Winner and loser of the week
Winner of the week: Jeb Bush. The former governor showed his political might among conservatives when former state House Speaker John Thrasher won a tough, competitive and widely watched special election for state senate Tuesday. By all accounts Bush's endorsement was crucial in that northeast Florida district, a sharp contrast to Charlie Crist's endorsement of Deveron Gibbons for St. Petersburg mayor which appeared to be zero help to the third-place finisher. Imagine what a Jeb endorsement could do for Marco Rubio?
Loser of the week: Pat Bean. Is Hillsborough County Administrator trying to force commissioners to fire her from her $214,000 job? At a time when the county is cutting millions in expenses, she approves a $2,100 bonus for herself. "I didn't use the best judgment," she said in the understatement of the century.
Loser runner up: Florida trial lawyers who in the Senate District 8 tried and failed to send a message they can take out any politician who crosses them. What's that expression about payback?
Posted by Adam Smith at 05:26:00 PM on September 19, 2009
* * *
Rick Baker, Pam Bondi looking at attorney general's race
Poor Jeff Kottkamp. While the state Republican party has done all it can to squelch primary challenges to gubernatorial candidate Bill McCollum and senate candidate Charlie Crist, Republicans across the state are working the phones trying to recruit someone to run for attorney general besides Lt. Gov. Kottkamp.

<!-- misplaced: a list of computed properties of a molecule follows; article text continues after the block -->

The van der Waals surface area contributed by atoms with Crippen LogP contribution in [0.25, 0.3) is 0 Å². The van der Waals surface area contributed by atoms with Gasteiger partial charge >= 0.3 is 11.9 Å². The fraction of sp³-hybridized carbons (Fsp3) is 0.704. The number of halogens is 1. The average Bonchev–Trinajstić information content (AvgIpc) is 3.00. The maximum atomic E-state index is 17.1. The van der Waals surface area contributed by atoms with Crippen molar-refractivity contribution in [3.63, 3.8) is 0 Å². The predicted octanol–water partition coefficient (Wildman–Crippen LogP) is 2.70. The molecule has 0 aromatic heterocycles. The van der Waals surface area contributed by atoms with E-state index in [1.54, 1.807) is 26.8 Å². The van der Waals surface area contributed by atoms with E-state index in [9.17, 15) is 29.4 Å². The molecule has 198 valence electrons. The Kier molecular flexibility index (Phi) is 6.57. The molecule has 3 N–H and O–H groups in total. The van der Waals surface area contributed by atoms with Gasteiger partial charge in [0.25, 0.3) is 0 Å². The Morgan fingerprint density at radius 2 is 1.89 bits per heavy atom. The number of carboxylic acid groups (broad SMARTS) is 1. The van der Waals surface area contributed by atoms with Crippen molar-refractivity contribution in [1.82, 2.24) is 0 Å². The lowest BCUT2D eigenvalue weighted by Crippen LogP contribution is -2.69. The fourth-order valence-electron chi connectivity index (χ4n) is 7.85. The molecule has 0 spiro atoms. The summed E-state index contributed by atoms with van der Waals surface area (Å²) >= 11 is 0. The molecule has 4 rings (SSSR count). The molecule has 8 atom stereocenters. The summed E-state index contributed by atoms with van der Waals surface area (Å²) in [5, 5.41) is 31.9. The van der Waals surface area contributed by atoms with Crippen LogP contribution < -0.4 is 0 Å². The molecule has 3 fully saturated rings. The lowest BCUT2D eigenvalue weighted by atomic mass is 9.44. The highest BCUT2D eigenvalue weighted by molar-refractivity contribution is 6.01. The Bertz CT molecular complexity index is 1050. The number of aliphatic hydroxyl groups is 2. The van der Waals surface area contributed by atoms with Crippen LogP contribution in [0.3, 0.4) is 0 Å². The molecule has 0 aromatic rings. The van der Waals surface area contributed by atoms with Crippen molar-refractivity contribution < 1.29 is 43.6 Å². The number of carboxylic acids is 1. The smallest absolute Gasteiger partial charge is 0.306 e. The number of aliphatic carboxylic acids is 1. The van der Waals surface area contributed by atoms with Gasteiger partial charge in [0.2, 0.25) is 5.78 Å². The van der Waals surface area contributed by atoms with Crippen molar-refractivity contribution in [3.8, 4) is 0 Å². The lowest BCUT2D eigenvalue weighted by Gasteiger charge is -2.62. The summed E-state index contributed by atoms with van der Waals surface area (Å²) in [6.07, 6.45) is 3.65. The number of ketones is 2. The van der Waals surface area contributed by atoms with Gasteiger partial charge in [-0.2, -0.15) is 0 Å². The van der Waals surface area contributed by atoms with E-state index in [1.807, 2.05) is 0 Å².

A couple prominent Tampa Bay names are now in the mix for attorney general: St. Petersburg Mayor Rick Baker and Hillsborough County Assistant State Attorney Pam Bondi. Both are getting lots of encouragement and both are seriously considering running.
"I'm going to keep a lot of options on the table," said Baker, 53, who also is looking at the presidency of St. Petersburg College and returning to private practice. (Peter Schorsch reported the Baker chatter first)
Baker had seriously considering running for governor, but concluded that would take too big a toll on his family. The lower profile attorney general's job presumably would require less time away from his family.
Bondi, 43, says she loves her job but is intrigued and watching the field.
"It's nothing that I've sought out at all. I've been approached by people across the state,'' she said. "How can you not seriously consider it? It's such an important job and we need a very qualified attorney there."
Meanwhile, Agency for Health Care Administration Secretary Holly Benson, 38, also is talking to Republicans about running. And speculation never ceases that eventually former state House Speaker Marco Rubio will quit his U.S. Senate campaign and run instead for attorney general.
Posted by Adam Smith at 10:46:02 AM on September 19, 2009